Júpiter y Semele
Antonio de Literes (1673-1747) is perhaps the most distinctive voice of the Spanish Baroque; and although this impressive zarzuela is only attributed to him, all internal evidence points to it being his work. Written like Acis y Galatea and Los Elementos to a text by José de Cañizares, Júpiter y Semele had the first of several productions on May 9, 1718 at Madrid's Teatro de la Cruz, predating Handel's English opera Semele (never, pace Cristina Diego Pacheco's otherwise impeccable notes, thought of as an oratorio) by twenty-six years.
Júpiter y Semele may not rival what is after all one of Handel's supreme masterpieces, but then it does not aim at the same mark. Where Handel, greatest of Enlightenment music-dramatists, presents an operatic range of situations and raw emotions triggered by love and desire, Literes is more distanced, fashioning a sophisticated mix of high allegory and low comedy. Spoken dialogue alternates with sung numbers, ranging from operatic recits and da capo arias down to comedy dúos al español in the fast-moving manner of the baroque zarzuela. The scores variety is a delight, not least for the energised choral epigrams which frame several of the scenes.
Character and psychology are not Literes' prime concerns; but Semele herself - unusually - is a speaking role, and in this atmospheric and urgent live concert recording (made this February in Literes native Mallorca) Virginia Ardid is able to bring an actor's subtlety and power to her scenes with Jupiter. This makes for some unusual effects - notably at the catastrophe, where Semele is incinerated by embracing (as she herself has demanded) the God in his true fiery form. The alternation of sung and spoken strophes for the two protagonists makes for gripping drama. Rarely can even Marta Almajano have given such a towering performance as she does here, and Jupiter's poised lament after Semele's death is, fittingly, the musical highpoint of the performance.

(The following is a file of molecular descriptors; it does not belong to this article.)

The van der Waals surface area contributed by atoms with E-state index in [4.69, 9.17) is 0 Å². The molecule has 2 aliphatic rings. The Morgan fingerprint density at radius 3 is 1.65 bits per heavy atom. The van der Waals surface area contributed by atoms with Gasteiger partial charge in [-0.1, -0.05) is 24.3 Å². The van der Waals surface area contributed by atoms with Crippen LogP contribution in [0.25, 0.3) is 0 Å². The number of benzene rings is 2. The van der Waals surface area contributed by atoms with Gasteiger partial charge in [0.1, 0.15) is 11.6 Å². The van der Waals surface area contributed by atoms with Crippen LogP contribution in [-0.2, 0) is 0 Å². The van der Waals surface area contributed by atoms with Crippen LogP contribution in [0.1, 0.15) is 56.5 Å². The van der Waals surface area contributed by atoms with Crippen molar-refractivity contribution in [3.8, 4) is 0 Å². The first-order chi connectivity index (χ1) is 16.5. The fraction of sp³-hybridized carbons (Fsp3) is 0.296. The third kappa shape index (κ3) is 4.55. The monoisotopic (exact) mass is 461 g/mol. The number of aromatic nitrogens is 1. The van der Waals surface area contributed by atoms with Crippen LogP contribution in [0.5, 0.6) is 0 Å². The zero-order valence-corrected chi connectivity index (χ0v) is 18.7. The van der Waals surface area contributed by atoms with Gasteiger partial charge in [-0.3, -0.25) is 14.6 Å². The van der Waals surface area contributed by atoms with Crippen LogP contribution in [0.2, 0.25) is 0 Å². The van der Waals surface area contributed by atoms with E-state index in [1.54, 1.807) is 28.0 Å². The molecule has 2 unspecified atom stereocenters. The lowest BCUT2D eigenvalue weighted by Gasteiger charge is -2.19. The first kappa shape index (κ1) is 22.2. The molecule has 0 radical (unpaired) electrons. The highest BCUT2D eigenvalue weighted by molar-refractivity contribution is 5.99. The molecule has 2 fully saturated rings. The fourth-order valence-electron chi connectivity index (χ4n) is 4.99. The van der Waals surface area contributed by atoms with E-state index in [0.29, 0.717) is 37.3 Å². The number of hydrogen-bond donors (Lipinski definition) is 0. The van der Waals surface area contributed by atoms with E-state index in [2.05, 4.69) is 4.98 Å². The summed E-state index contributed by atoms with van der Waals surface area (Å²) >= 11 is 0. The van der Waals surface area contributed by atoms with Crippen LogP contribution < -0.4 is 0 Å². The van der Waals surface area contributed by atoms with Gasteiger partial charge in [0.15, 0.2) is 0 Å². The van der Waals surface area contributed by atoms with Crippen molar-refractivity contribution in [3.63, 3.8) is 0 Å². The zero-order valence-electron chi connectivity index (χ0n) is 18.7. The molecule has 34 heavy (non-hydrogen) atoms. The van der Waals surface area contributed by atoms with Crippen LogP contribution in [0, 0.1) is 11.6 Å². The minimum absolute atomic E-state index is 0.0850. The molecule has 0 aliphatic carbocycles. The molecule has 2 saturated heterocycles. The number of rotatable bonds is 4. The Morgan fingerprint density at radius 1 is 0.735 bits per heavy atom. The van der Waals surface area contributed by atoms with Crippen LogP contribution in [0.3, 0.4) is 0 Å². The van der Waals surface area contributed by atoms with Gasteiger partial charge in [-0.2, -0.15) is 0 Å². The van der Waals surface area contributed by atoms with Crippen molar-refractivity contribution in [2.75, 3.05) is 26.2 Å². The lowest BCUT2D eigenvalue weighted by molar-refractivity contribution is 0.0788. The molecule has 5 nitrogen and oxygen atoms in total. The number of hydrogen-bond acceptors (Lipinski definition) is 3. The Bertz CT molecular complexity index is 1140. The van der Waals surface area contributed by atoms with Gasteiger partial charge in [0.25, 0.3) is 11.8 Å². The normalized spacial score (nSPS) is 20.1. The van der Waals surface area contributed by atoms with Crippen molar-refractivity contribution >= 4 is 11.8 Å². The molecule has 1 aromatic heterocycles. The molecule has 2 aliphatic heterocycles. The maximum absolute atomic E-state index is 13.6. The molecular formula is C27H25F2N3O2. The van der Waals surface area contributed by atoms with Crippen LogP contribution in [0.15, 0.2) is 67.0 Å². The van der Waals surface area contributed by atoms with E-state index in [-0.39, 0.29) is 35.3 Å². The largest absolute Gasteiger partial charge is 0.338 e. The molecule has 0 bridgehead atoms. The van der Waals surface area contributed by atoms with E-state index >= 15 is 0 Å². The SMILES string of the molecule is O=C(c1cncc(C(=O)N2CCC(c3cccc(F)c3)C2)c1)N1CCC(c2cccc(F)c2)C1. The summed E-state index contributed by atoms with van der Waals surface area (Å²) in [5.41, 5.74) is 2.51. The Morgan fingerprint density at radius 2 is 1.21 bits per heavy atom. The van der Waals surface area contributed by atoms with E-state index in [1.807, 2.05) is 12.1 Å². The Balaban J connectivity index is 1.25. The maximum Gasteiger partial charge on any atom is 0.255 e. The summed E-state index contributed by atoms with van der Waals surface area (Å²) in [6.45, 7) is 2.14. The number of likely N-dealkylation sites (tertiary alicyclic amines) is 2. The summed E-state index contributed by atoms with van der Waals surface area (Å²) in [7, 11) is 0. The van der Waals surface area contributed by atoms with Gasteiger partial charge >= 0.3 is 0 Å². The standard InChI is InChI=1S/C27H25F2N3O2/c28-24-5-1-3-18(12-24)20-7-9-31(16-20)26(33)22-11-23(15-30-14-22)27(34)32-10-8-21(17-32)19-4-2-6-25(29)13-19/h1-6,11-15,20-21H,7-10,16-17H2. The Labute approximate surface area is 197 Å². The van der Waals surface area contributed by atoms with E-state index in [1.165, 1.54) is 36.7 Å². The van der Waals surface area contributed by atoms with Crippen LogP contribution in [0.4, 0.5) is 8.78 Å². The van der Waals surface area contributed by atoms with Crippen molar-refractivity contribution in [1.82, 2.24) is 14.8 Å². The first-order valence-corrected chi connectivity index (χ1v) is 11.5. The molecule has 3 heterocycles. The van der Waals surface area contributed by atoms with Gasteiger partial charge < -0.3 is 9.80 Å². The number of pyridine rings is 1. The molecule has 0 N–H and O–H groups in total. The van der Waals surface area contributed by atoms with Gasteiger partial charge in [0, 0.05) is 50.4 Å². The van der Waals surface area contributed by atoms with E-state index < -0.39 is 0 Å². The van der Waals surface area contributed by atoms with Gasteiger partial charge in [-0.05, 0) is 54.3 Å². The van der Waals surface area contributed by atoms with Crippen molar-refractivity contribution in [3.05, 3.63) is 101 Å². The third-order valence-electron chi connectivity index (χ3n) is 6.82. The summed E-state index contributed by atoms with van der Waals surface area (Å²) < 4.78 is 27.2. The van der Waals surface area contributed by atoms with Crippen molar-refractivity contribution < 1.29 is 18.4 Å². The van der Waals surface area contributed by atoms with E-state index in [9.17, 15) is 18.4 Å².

It's tricked out with instrumental additions from contemporary sources, and suitable helpings of dialogue. There are good notes as well as Cañizares' elegant Spanish original text, usefully translated into French and German as well as ... though I'm not sure English is quite the right word for Mark Owen's rendition, which makes very little sense and contains a host of howlers. It's time he upgraded his translation software or monitored the results more carefully. The whole is most attractively packaged by Harmonia Mundi, and altogether Júpiter y Semele is easily the most vivid recording to date of any baroque zarzuela.
© Christopher Webber 2003